Hi, Taran and Hannah here, two young English dreamers about to embark on a life of travel. Follow our story on Nomader How Far as we embark on the journey of a lifetime to Australia, share our experiences and learn from our advice as you begin a nomadic life.
“Fail to prepare, prepare to fail”; a slightly irritating phrase, most likely used by an overenthusiastic boss in a business meeting. Nevertheless, it’s true, that whilst you can have the best of intentions when you embark on your travelling adventure, you might find yourself faltering along the way. Why? Because you failed to prepare for a life of travel before you left home. And we aren’t talking about not ordering a visa, or forgetting your insect repellent, we are talking about being mentally prepared, psychologically primed and ready.
We believe, life as a nomad does not begin the day you set off with your backpack and a ticket, it begins when you decide that you want to change your life and leave home for a less comfortable but more fulfilling experience out there, in the great unknown.
The first step to preparing for any big trip, like ours in 2015 when we are heading off to Australia, is making small changes in your lifestyle, so that when you are suddenly existing on a tiny budget, it is less of a shock to the system. It’s like when people decide to go on a diet to lose weight; if they think it will just be about doing certain simple things daily but haven’t accounted for the willpower and focus needed, then they simply wont succeed.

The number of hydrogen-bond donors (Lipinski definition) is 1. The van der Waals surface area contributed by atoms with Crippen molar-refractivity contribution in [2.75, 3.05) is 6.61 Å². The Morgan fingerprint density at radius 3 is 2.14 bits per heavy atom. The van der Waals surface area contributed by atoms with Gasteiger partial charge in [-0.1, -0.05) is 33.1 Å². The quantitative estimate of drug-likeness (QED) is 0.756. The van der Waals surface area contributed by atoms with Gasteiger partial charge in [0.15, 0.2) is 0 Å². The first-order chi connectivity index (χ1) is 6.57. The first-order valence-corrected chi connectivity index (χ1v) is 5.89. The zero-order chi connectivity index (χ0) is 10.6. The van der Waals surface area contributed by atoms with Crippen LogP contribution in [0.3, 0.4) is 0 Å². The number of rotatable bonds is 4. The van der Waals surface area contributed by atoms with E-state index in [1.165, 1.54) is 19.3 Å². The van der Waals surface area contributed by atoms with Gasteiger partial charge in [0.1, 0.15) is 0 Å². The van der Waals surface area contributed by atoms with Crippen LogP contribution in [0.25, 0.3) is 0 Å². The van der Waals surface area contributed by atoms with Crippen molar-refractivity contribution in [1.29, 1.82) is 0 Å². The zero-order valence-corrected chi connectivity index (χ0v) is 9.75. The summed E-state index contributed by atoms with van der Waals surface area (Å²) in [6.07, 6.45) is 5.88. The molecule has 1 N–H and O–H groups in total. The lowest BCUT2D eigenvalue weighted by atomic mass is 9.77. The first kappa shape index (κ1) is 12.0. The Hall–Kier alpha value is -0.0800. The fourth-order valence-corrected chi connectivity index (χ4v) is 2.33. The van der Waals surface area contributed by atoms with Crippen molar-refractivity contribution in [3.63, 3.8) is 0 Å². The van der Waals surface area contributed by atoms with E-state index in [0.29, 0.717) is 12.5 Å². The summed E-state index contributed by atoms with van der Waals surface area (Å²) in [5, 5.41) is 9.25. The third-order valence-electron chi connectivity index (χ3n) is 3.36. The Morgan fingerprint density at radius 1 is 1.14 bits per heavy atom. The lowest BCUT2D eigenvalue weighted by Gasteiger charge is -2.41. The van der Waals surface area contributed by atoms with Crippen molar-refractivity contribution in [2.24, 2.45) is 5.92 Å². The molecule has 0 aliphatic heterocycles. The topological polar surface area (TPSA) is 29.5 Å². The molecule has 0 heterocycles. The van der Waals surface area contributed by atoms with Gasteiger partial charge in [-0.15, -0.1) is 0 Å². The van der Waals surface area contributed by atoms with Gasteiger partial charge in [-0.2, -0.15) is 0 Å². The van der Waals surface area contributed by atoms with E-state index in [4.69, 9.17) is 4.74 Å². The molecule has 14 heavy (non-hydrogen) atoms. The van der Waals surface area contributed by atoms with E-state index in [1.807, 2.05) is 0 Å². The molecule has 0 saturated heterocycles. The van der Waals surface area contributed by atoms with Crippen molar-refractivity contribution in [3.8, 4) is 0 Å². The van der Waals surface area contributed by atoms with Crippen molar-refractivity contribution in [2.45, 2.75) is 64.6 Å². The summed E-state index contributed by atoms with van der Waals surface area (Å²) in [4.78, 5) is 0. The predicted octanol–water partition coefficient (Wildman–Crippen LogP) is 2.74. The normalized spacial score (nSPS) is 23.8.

#1 STOP SPENDING NOW!
The first step to preparing for your travel life is realizing you will be existing on a tight budget, which will allow you to travel sustainably, for a long time, and to many great places.
You are likely saving as much as you can for your trip, spending many a day sitting at your desk at work dreaming of the beaches, the food and the fun, in whatever far-flung destination you are heading off to. But are you really being as restrictive as you can in your spending? Could you lower your outgoings further? Are you still enjoying the ‘finer things in life’ whilst neglecting to save for a truly awesome experience in a foreign land? If you intend to live on $25 dollars a day once you are travelling, its best to get used to this kind of spending now.
The travelling life can be a big adjustment, leaving behind the relative safety, ease and predictability of your friends, family and a regular income. Once you are unleashed into the world, you don’t want to end up overspending or letting your precious pennies disappear fast just to create some semblance of the comfort and luxury you are used to; you won’t be able to have all the stunning adventures that often don’t cost a thing if you spend too much from the get-go! Also, the more you save today, the quicker you are on that plane/boat/bus to a different life.
#2 LET GO OF YOUR MATERIAL THINGS.
Travelling is about gathering memories, friends and cultural understanding, not objects. The accumulation of possession’s is something society instils in us, when we are encouraged to spend to have the latest gadgets and fashion, enticed by the cheap throw-away nature of the things sold in the high street shops. Its understandable that we acquire lots of random things, as well as sentimental objects, representing good memories, but much of what we keep is truthfully useless to us.